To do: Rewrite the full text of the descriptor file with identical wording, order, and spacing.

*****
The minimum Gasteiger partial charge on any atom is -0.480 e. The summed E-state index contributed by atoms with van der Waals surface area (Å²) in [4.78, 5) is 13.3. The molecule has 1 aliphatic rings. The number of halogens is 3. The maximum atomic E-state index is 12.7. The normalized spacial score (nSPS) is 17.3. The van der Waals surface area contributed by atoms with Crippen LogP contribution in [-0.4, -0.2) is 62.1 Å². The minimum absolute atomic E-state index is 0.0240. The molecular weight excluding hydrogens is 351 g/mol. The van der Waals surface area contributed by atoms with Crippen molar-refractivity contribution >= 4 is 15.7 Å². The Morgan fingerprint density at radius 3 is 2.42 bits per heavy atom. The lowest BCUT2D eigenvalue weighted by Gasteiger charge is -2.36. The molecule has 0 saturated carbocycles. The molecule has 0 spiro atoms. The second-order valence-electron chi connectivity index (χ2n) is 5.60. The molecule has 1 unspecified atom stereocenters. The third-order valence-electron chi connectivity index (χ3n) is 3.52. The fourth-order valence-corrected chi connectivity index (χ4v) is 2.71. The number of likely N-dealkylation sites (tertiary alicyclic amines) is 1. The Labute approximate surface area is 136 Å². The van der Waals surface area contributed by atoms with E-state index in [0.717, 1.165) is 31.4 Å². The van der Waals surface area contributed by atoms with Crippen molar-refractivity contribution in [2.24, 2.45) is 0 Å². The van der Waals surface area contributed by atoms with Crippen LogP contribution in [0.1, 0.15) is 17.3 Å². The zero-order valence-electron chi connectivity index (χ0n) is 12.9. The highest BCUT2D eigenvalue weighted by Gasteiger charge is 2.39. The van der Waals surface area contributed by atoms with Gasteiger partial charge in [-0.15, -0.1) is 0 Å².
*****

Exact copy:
The minimum Gasteiger partial charge on any atom is -0.480 e. The summed E-state index contributed by atoms with van der Waals surface area (Å²) in [4.78, 5) is 13.3. The molecule has 1 aliphatic rings. The number of halogens is 3. The maximum atomic E-state index is 12.7. The normalized spacial score (nSPS) is 17.3. The van der Waals surface area contributed by atoms with Crippen LogP contribution in [-0.4, -0.2) is 62.1 Å². The minimum absolute atomic E-state index is 0.0240. The molecular weight excluding hydrogens is 351 g/mol. The van der Waals surface area contributed by atoms with Crippen molar-refractivity contribution >= 4 is 15.7 Å². The Morgan fingerprint density at radius 3 is 2.42 bits per heavy atom. The lowest BCUT2D eigenvalue weighted by Gasteiger charge is -2.36. The molecule has 0 saturated carbocycles. The molecule has 0 spiro atoms. The second-order valence-electron chi connectivity index (χ2n) is 5.60. The molecule has 1 unspecified atom stereocenters. The third-order valence-electron chi connectivity index (χ3n) is 3.52. The fourth-order valence-corrected chi connectivity index (χ4v) is 2.71. The number of likely N-dealkylation sites (tertiary alicyclic amines) is 1. The Labute approximate surface area is 136 Å². The van der Waals surface area contributed by atoms with E-state index in [0.717, 1.165) is 31.4 Å². The van der Waals surface area contributed by atoms with Crippen molar-refractivity contribution in [2.24, 2.45) is 0 Å². The van der Waals surface area contributed by atoms with Crippen LogP contribution in [0.1, 0.15) is 17.3 Å². The zero-order valence-electron chi connectivity index (χ0n) is 12.9. The highest BCUT2D eigenvalue weighted by Gasteiger charge is 2.39. The van der Waals surface area contributed by atoms with Gasteiger partial charge in [-0.15, -0.1) is 0 Å².